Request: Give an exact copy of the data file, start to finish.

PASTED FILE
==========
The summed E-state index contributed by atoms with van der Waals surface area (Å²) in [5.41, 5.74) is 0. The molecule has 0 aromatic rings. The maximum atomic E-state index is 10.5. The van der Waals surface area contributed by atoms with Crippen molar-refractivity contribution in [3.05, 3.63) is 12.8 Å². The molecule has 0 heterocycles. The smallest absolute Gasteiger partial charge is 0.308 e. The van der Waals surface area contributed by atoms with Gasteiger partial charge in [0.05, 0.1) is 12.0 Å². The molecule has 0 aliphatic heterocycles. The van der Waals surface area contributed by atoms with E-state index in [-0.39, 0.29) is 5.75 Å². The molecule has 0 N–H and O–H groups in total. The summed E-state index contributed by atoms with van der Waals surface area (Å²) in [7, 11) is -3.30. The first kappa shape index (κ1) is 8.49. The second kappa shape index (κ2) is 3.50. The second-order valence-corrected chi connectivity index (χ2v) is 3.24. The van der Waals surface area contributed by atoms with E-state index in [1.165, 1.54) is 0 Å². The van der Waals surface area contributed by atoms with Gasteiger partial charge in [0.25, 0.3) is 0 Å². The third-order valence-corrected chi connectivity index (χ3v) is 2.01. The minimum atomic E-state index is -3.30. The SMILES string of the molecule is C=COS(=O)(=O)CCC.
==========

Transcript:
The summed E-state index contributed by atoms with van der Waals surface area (Å²) in [5.41, 5.74) is 0. The molecule has 0 aromatic rings. The maximum atomic E-state index is 10.5. The van der Waals surface area contributed by atoms with Crippen molar-refractivity contribution in [3.05, 3.63) is 12.8 Å². The molecule has 0 heterocycles. The smallest absolute Gasteiger partial charge is 0.308 e. The van der Waals surface area contributed by atoms with Gasteiger partial charge in [0.05, 0.1) is 12.0 Å². The molecule has 0 aliphatic heterocycles. The van der Waals surface area contributed by atoms with E-state index in [-0.39, 0.29) is 5.75 Å². The molecule has 0 N–H and O–H groups in total. The summed E-state index contributed by atoms with van der Waals surface area (Å²) in [7, 11) is -3.30. The first kappa shape index (κ1) is 8.49. The second kappa shape index (κ2) is 3.50. The second-order valence-corrected chi connectivity index (χ2v) is 3.24. The van der Waals surface area contributed by atoms with E-state index in [1.165, 1.54) is 0 Å². The van der Waals surface area contributed by atoms with Gasteiger partial charge in [0.25, 0.3) is 0 Å². The third-order valence-corrected chi connectivity index (χ3v) is 2.01. The minimum atomic E-state index is -3.30. The SMILES string of the molecule is C=COS(=O)(=O)CCC.